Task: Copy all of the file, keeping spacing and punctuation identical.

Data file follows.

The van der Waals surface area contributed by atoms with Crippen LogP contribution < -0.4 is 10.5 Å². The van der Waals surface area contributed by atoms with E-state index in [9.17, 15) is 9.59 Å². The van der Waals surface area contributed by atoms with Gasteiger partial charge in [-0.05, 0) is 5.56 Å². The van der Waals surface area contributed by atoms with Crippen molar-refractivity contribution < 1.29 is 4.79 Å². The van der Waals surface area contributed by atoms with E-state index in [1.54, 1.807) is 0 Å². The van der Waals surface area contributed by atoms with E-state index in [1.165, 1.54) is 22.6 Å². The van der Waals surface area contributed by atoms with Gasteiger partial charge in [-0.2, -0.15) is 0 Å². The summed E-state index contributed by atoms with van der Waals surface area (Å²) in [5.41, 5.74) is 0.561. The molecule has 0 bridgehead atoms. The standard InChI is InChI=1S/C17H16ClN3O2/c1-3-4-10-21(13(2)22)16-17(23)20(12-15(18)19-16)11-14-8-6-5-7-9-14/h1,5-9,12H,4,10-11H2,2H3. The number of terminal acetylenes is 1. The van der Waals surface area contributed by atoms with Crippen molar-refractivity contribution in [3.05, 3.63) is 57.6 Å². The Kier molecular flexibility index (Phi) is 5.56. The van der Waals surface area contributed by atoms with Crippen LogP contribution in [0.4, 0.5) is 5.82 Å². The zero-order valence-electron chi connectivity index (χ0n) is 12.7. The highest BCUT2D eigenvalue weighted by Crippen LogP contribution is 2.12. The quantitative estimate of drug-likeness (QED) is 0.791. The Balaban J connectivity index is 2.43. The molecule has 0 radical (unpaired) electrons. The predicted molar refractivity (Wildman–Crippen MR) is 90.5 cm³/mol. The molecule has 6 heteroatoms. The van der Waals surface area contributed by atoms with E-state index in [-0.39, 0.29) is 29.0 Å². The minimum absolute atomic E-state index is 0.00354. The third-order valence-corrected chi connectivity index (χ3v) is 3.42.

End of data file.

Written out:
The van der Waals surface area contributed by atoms with Crippen LogP contribution < -0.4 is 10.5 Å². The van der Waals surface area contributed by atoms with E-state index in [9.17, 15) is 9.59 Å². The van der Waals surface area contributed by atoms with Gasteiger partial charge in [-0.05, 0) is 5.56 Å². The van der Waals surface area contributed by atoms with Crippen molar-refractivity contribution < 1.29 is 4.79 Å². The van der Waals surface area contributed by atoms with E-state index in [1.54, 1.807) is 0 Å². The van der Waals surface area contributed by atoms with E-state index in [1.165, 1.54) is 22.6 Å². The van der Waals surface area contributed by atoms with Gasteiger partial charge in [-0.2, -0.15) is 0 Å². The summed E-state index contributed by atoms with van der Waals surface area (Å²) in [5.41, 5.74) is 0.561. The molecule has 0 bridgehead atoms. The standard InChI is InChI=1S/C17H16ClN3O2/c1-3-4-10-21(13(2)22)16-17(23)20(12-15(18)19-16)11-14-8-6-5-7-9-14/h1,5-9,12H,4,10-11H2,2H3. The number of terminal acetylenes is 1. The van der Waals surface area contributed by atoms with Crippen molar-refractivity contribution in [3.05, 3.63) is 57.6 Å². The Kier molecular flexibility index (Phi) is 5.56. The van der Waals surface area contributed by atoms with Crippen LogP contribution in [0.4, 0.5) is 5.82 Å². The zero-order valence-electron chi connectivity index (χ0n) is 12.7. The highest BCUT2D eigenvalue weighted by Crippen LogP contribution is 2.12. The quantitative estimate of drug-likeness (QED) is 0.791. The Balaban J connectivity index is 2.43. The molecule has 0 radical (unpaired) electrons. The predicted molar refractivity (Wildman–Crippen MR) is 90.5 cm³/mol. The molecule has 6 heteroatoms. The van der Waals surface area contributed by atoms with E-state index in [-0.39, 0.29) is 29.0 Å². The minimum absolute atomic E-state index is 0.00354. The third-order valence-corrected chi connectivity index (χ3v) is 3.42.